Kilkenny is one of Ireland’s loveliest inland cities. It first rose to prominence in the 13th century and was the medieval capital of Ireland. Kilkenny Castle overlooks the River Nore and occupies a commanding position over the city, making it one of Ireland’s most famous castles.
Waterford Crystal Factory
A tour of the Waterford Crystal Factory is a delightful way to observe the process of crystal making. The original factory was founded in 1782 in Waterford because of its port. Visitors to the factory can follow all stages of production, observing the processes by which sand, lead, and potash are transformed by fire into sparkling crystal. The creation of such intricate crystal work requires great skill and guests will certainly leave the factory with a greater appreciation of this craft. There is also a large gift shop that sells a variety of Waterford crystal items in many different patterns and designs.
Jameson Whiskey Distillery
Set on 15 acres with some of the buildings dating back to 1795, the Jameson Whiskey Distillery has been tastefully restored. On this tour guests will take a journey through history to see the old kilns, mills and malting, water wheel, and the old warehouses. All of the facility’s tours end with a complimentary glass of Jameson whiskey, but on my tour I was able take part in a whiskey tasting where we compared American, Scottish and Irish whiskeys.
Kissing the Blarney Stone is a long-standing tradition, intended to confer the ‘gift of gab’. In order to kiss it, however, you must first climb 127 steps; then, to reach the actual stone, you are grasped by the legs and suspended backwards under the parapet. Little remains of the actual castle except the keep, which was built in 1446, but the castle grounds offer some lovely walks through ancient groves of yew trees and limestone rock formations.
Ring of Kerry
The Ring of Kerry is the long-established route around the Iveragh Peninsula. As you make your way around the peninsula you will take in captivating mountains, sandy beaches, pristine lakes, rustic woods, and slate-roofed fishing villages. This is an activity that you should set aside an entire day to enjoy properly, making sure to stop in the little coastal villages along the way.
Aghadoe Heights Hotel & Spa
Located high on a hill in the County Kerry countryside, the Aghadoe Heights Hotel & Spa offers a luxurious and serene ambiance surrounded by the sweeping panorama of Killarney’s lakes and mountains. The view from our room here was truly spectacular, and I also took time to indulge in a couple of spa treatments while staying here. The calmness of its surroundings, paired with a relaxing afternoon at the spa, was the perfect way to revitalize before continuing with my tour of Ireland.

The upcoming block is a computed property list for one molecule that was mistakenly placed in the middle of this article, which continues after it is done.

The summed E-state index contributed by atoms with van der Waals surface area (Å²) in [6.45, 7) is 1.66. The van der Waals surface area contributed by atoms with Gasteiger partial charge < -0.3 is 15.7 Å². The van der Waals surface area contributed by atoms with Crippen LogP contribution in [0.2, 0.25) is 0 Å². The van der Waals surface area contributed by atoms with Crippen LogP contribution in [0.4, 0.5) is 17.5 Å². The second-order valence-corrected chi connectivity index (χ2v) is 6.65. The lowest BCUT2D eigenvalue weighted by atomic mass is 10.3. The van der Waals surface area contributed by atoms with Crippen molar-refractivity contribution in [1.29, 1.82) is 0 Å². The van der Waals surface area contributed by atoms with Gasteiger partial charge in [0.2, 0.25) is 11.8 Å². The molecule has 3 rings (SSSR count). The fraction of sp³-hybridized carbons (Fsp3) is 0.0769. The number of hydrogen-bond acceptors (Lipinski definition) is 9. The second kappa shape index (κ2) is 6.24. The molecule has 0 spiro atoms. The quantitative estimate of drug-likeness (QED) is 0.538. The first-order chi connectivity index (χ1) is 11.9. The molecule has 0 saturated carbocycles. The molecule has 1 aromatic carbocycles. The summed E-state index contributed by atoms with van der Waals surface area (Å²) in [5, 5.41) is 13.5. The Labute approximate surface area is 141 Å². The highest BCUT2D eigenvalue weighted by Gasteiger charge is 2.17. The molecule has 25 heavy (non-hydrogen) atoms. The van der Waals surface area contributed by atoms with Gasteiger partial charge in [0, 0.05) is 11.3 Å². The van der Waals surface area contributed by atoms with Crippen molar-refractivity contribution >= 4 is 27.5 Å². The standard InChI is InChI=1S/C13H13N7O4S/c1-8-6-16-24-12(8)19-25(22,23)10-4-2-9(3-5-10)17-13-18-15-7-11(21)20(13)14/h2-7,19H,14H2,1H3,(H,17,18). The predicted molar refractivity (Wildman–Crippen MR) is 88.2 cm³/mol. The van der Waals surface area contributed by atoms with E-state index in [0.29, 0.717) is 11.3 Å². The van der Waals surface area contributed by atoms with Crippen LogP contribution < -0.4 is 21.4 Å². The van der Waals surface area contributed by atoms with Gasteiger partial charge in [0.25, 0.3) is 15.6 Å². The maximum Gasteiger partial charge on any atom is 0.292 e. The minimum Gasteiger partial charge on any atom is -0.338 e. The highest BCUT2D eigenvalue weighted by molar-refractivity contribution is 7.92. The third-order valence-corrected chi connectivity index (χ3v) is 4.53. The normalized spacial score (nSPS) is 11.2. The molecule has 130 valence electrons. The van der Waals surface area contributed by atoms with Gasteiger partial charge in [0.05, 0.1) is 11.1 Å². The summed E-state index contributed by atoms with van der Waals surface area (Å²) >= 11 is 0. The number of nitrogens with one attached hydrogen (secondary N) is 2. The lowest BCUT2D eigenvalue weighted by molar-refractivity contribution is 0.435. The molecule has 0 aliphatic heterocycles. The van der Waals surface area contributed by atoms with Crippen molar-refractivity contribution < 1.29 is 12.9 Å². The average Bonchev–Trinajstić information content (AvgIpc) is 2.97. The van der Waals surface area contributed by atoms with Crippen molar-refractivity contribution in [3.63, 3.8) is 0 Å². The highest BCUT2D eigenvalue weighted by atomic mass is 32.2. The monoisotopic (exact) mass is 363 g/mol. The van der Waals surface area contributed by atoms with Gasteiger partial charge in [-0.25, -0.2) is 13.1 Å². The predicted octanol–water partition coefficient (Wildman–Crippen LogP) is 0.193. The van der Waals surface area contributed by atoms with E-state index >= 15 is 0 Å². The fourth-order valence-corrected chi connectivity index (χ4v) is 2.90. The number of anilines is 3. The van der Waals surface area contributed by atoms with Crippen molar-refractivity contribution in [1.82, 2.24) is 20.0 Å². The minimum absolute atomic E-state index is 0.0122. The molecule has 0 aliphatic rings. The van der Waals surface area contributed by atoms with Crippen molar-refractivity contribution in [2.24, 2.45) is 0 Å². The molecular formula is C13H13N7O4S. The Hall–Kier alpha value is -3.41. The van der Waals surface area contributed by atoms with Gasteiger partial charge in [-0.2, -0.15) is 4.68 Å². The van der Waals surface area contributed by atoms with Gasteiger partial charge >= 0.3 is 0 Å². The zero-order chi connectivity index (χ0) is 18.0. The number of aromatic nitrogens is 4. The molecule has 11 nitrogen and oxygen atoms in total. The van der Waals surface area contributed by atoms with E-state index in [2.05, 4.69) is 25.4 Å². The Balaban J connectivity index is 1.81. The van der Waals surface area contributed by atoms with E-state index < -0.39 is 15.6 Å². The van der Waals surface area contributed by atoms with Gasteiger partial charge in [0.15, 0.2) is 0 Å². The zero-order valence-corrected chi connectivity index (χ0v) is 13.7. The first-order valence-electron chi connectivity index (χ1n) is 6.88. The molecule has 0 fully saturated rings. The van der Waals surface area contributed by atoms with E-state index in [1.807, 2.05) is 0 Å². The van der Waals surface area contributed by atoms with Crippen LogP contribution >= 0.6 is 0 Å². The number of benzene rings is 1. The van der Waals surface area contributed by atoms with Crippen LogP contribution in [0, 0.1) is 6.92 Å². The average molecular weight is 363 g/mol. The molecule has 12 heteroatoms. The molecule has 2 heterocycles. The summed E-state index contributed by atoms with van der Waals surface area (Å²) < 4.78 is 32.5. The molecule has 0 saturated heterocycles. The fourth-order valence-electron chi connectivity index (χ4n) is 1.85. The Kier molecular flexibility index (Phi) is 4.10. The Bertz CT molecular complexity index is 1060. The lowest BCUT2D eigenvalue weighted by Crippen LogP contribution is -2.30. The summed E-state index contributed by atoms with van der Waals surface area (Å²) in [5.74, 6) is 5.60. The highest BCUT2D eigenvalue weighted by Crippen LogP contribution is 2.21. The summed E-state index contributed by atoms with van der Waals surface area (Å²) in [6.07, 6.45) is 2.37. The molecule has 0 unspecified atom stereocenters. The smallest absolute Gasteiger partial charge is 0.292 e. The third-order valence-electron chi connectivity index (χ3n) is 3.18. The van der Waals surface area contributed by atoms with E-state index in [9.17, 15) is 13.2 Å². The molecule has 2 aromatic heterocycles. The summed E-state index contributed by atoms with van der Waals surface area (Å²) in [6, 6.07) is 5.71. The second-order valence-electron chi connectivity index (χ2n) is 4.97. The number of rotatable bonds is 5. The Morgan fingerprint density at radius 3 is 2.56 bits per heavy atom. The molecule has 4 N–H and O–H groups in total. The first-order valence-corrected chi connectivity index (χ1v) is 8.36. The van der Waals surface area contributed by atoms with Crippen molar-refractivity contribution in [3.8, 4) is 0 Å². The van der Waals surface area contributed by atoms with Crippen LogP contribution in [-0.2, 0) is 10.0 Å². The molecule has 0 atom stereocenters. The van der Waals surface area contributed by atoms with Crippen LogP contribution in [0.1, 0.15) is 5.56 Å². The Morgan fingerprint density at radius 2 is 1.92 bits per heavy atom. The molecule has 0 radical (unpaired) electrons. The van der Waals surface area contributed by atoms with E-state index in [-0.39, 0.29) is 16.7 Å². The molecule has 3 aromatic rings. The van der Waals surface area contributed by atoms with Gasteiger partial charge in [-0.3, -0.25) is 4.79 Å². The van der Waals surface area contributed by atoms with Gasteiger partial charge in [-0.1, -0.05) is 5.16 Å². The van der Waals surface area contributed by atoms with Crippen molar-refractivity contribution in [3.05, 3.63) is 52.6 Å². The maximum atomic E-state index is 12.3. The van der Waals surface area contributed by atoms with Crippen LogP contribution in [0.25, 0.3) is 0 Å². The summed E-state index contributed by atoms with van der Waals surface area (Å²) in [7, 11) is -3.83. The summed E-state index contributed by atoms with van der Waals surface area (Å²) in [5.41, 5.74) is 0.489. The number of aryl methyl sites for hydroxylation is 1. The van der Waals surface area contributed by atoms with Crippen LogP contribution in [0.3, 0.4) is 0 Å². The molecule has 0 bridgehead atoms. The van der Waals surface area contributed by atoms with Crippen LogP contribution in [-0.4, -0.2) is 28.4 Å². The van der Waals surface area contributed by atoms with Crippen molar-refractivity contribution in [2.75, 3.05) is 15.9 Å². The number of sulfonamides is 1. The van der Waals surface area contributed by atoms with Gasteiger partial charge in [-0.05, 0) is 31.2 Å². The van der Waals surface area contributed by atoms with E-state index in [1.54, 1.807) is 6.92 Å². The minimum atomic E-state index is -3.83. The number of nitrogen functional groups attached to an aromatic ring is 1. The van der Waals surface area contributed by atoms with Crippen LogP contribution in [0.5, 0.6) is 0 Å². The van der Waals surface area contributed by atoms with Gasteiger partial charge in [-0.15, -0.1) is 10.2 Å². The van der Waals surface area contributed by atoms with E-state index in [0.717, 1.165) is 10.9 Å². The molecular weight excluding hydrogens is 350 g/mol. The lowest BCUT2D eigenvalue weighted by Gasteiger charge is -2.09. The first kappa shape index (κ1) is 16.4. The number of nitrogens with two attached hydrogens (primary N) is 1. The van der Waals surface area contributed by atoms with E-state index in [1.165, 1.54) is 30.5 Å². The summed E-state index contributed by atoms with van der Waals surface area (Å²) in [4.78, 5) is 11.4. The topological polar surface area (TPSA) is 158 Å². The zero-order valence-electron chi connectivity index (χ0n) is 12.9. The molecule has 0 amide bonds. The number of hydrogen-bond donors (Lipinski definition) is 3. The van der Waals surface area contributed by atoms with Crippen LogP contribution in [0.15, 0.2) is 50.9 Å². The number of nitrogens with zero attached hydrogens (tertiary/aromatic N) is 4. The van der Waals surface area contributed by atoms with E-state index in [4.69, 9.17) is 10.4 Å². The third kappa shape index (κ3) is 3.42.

Ashford Castle dates back to 1228 and was once the private estate of the Guinness family. Today, guests experience the royal lifestyle at this gothic style, fairy-tale castle on the shores of Lough Carrib and the River Cong, surrounded by woodlands. It has a wonderful restaurant, George V, which is adorned with 11 Waterford crystal chandeliers. Ashford Castle has been named one of the best hotels in the world by the readers of both Travel + Leisure and Condé Nast Traveler. Spending a night here is truly worth the splurge!
One of the world’s most famous castle hotels, Dromoland Castle is magnificently steeped in history and tradition. The castle was the ancestral home of the O’Briens, the Barons of Inchiquin, dating back from the 9th century. The present day castle was constructed during the early to mid 1800’s and was converted into a luxury hotel in 1962. Travel + Leisure have named Dromoland Castle one of the top 100 world hotels, and Condé Nast Traveler have cited it on their Gold List.
Harvey’s Point Hotel is located on the shores of Lough Eske in beautiful Donegal. This luxurious property is a true hidden gem that boasts impeccable service, beautiful large rooms, and fine dining. Our stay here offered a calm oasis amongst the beautiful and wild west coast landscape of Ireland.
Mount Juliet Hotel
The Mount Juliet Hotel is situated on what used to be Ireland’s largest estate. The grounds feature the only Jack Nicholas signature golf course in Ireland, and the hotel is a testament to the grand 18th century craftsmanship of its main house. Condé Nast Traveler rated the Mount Juliet Hotel as one of the “Top 25 European Resorts” and Travel + Leisure named it as one of the “Top 10 Resorts in Europe.”
Old Ground Hotel
We began our journey through Ireland here after arriving at Shannon Airport. This hotel is a former manor house dating back to the 18th century and is set amidst the pretty streets of Ennis in County Clare. It is within easy walking distance of all the town’s amenities and was a lovely way to welcome us to the Emerald Island.
The Westin Hotel
The Westin is situated right in the heart of Dublin (directly opposite Trinity College) and gives you a great base for exploring this beautiful city. The five-star hotel has a 19th century façade and spacious rooms with characteristically Irish décor.